Hepatic concentrations of copper and other metals in dogs with and without chronic hepatitis

Journal of Small Animal Practice (2016) 57, 703-709

Y.Cedeño, M.López-Alonso and M.Miranda

OBJECTIVES:Defects in copper metabolism have been described in several dog breeds, and recently, it hasbeen suggested that changes in other essential trace elements could be involved in the pathogenesisof hepatic disease. This study measured hepatic copper accumulation and its interactions with otheressential trace and toxic metals in dogs diagnosed with chronic hepatitis.

METHODS:Liver samples of 20 chronic hepatitis and 20 healthy dogs were collected. Samples were aciddigested, and essential metals (cobalt, copper, iron, manganese, molibdenum, selenium and zinc) andtoxic metals (arsenic, cadmium, mercury and lead) were analysed by inductively-coupled plasma massspectrometry.

RESULTS:Copper concentrations were significantly higher in dogs affected by hepatic disease than incontrols. Dogs having chronic hepatitis with liver copper concentration greater than 100 mg/kg wetweight showed statistically higher cobalt, manganese and zinc concentrations than dogs having chronichepatitis with liver copper concentrations less than 100 mg/kg wet weight and controls. Toxic metalconcentrations were low - in all cases below the threshold associated with toxicity in dogs.

CLINICAL SIGNIFICANCE:Dogs with chronic hepatitis not only have increased concentrations of copper in theliver but also increased concentrations of cobalt, manganese and zinc; measurement of these elementsmay perhaps aid in diagnosis of liver disease in dogs.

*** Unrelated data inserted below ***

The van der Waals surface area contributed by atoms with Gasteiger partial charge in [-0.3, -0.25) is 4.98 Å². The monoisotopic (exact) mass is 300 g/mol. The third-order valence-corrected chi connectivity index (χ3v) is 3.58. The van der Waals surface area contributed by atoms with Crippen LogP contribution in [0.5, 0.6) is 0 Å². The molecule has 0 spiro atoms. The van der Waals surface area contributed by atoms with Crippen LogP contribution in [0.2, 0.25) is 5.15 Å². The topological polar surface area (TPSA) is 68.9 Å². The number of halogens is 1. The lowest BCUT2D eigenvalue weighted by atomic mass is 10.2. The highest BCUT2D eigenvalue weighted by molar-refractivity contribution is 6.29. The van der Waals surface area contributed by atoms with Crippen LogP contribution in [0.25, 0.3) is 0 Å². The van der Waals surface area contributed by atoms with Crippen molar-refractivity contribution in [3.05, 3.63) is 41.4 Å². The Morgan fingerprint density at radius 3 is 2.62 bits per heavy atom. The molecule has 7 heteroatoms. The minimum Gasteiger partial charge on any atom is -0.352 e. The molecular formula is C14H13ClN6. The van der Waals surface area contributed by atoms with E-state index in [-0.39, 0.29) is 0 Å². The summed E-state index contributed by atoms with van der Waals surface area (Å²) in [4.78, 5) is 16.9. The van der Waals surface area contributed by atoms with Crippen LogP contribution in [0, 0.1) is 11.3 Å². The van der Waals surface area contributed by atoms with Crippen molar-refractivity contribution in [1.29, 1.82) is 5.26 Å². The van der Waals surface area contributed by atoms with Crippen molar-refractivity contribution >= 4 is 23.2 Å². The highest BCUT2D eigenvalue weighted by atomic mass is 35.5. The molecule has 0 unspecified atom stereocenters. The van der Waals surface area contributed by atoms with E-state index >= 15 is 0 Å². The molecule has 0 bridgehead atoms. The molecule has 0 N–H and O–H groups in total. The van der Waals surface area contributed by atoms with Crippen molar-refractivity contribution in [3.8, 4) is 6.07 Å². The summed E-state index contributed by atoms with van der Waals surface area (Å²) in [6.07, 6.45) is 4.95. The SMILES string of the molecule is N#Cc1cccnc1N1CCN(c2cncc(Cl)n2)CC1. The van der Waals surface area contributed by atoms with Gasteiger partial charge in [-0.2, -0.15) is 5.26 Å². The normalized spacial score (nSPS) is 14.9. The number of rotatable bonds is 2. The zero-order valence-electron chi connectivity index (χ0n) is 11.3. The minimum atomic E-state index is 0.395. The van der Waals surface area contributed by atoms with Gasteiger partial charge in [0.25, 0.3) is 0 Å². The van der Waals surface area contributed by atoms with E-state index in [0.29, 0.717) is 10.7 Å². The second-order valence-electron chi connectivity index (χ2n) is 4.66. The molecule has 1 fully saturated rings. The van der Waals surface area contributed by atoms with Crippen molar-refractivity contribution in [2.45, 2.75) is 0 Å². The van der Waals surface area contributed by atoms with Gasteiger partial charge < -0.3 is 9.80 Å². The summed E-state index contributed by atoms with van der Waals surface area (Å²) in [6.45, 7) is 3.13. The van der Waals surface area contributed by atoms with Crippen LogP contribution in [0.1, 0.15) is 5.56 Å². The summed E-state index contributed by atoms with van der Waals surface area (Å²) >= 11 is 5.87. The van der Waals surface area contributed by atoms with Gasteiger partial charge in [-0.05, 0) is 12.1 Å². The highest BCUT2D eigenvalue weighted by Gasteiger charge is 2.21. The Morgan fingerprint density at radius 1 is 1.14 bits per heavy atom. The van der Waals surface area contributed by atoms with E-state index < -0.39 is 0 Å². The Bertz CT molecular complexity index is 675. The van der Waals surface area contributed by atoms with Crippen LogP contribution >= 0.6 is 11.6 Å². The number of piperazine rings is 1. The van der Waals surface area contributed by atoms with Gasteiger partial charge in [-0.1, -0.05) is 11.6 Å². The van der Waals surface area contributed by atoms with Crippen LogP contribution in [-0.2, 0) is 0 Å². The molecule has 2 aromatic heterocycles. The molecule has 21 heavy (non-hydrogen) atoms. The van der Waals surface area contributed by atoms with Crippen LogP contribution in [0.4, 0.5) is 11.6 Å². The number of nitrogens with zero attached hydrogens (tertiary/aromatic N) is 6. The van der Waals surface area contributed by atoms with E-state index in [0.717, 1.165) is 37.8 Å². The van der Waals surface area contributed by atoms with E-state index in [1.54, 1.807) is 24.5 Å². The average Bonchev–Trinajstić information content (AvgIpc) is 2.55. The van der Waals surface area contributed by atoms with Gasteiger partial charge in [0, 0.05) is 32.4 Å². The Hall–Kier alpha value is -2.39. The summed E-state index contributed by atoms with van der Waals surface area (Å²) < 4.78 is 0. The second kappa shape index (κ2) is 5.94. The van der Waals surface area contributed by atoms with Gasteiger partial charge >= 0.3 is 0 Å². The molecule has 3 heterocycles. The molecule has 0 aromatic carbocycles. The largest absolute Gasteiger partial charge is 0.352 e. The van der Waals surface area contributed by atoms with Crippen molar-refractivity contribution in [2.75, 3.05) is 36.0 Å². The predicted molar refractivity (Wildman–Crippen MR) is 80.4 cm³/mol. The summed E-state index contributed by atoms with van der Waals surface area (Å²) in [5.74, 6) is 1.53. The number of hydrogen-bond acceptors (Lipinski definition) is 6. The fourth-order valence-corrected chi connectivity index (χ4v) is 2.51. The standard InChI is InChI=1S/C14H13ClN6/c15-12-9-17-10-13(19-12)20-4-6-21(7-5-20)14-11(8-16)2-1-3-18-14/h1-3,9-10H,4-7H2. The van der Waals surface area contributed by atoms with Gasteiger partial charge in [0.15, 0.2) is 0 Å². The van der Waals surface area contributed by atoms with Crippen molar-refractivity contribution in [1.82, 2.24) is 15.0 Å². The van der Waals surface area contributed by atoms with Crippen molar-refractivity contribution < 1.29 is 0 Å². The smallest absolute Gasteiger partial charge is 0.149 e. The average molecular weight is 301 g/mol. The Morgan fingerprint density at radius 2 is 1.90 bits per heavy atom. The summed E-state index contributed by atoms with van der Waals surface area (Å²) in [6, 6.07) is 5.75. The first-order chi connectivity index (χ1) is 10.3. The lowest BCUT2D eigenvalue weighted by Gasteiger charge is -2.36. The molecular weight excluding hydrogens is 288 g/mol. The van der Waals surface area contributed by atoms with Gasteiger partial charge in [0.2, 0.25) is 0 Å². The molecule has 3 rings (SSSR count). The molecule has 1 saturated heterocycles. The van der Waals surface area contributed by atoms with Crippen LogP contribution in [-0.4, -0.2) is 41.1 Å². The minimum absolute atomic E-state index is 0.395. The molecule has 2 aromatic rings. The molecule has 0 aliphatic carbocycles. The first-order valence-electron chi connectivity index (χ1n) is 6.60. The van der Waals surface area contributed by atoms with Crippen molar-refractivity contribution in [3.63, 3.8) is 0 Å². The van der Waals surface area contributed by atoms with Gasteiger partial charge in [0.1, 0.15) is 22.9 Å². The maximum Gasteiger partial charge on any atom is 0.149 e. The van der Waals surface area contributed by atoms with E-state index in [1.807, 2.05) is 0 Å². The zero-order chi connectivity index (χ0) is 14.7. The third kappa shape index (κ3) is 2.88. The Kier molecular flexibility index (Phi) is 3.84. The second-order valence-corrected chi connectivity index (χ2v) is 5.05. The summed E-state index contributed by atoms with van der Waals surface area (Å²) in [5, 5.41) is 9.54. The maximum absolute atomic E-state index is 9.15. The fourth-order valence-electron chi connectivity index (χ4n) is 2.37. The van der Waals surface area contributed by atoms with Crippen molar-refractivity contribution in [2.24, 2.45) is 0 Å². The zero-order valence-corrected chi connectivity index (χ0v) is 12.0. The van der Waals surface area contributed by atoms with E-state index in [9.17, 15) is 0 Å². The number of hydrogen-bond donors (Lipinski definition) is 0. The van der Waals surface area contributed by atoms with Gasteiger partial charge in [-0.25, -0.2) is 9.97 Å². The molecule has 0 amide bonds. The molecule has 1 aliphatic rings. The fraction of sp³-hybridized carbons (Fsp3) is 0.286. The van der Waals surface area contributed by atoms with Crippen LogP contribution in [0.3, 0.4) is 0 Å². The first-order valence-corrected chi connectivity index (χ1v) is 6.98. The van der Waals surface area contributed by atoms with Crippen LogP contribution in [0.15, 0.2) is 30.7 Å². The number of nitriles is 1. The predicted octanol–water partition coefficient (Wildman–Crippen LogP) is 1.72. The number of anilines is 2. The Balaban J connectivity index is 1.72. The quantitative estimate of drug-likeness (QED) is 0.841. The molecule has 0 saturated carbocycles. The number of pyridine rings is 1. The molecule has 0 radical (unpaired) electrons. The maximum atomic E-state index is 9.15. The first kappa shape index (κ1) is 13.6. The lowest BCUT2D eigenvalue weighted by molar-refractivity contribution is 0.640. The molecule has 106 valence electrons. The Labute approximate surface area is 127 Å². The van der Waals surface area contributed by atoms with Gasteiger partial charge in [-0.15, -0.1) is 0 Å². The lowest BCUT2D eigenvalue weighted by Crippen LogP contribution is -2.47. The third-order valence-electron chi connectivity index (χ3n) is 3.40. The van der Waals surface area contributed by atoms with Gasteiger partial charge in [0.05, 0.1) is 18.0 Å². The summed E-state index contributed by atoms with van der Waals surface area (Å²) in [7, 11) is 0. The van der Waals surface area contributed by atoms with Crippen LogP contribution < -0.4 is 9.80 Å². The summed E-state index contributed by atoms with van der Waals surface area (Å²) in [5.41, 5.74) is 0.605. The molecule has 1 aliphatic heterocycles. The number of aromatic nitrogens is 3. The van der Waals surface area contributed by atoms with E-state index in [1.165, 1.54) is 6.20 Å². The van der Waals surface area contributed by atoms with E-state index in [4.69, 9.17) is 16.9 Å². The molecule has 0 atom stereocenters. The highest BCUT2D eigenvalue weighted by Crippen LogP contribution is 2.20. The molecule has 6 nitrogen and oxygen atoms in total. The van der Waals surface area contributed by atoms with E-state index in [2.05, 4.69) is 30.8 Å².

Multiple gastric erosions diagnosed by means of capsule endoscopy in a dog

JAVMA October 15, 2016, Vol. 249, No. 8, Pages 926-930

Brian T. Hardy DVM; Jessica Gentile-Solomon DVM; Jeffrey A. Solomon MD, MBA 

CASE DESCRIPTION A 6-year-old spayed female Golden Retriever was evaluated for a 2-week history of progressive hyporexia, signs of abdominal pain, and weight loss.

CLINICAL FINDINGS Physical examination findings included mild signs of pain on palpation of the cranial part of the abdomen and a body condition score of 4 (scale, 1 to 9). A CBC revealed mild microcytosis and hypochromasia; results of serum biochemical analysis were within the respective reference ranges, and abdominal ultrasonography revealed no abnormalities. Capsule endoscopy was performed, and numerous gastric erosions and hemorrhages were detected, with rare dilated lacteals in the proximal aspect of the small intestine.

TREATMENT AND OUTCOME Treatment was initiated with omeprazole and sucralfate for 6 weeks, and the dog was transitioned to a novel protein diet. Capsule endoscopy was repeated at the end of the initial treatment course and revealed overall improvement, with a few small erosions remaining; medical treatment was continued for an additional 2 weeks. At last follow-up 9 months after treatment ended, the dog was clinically normal.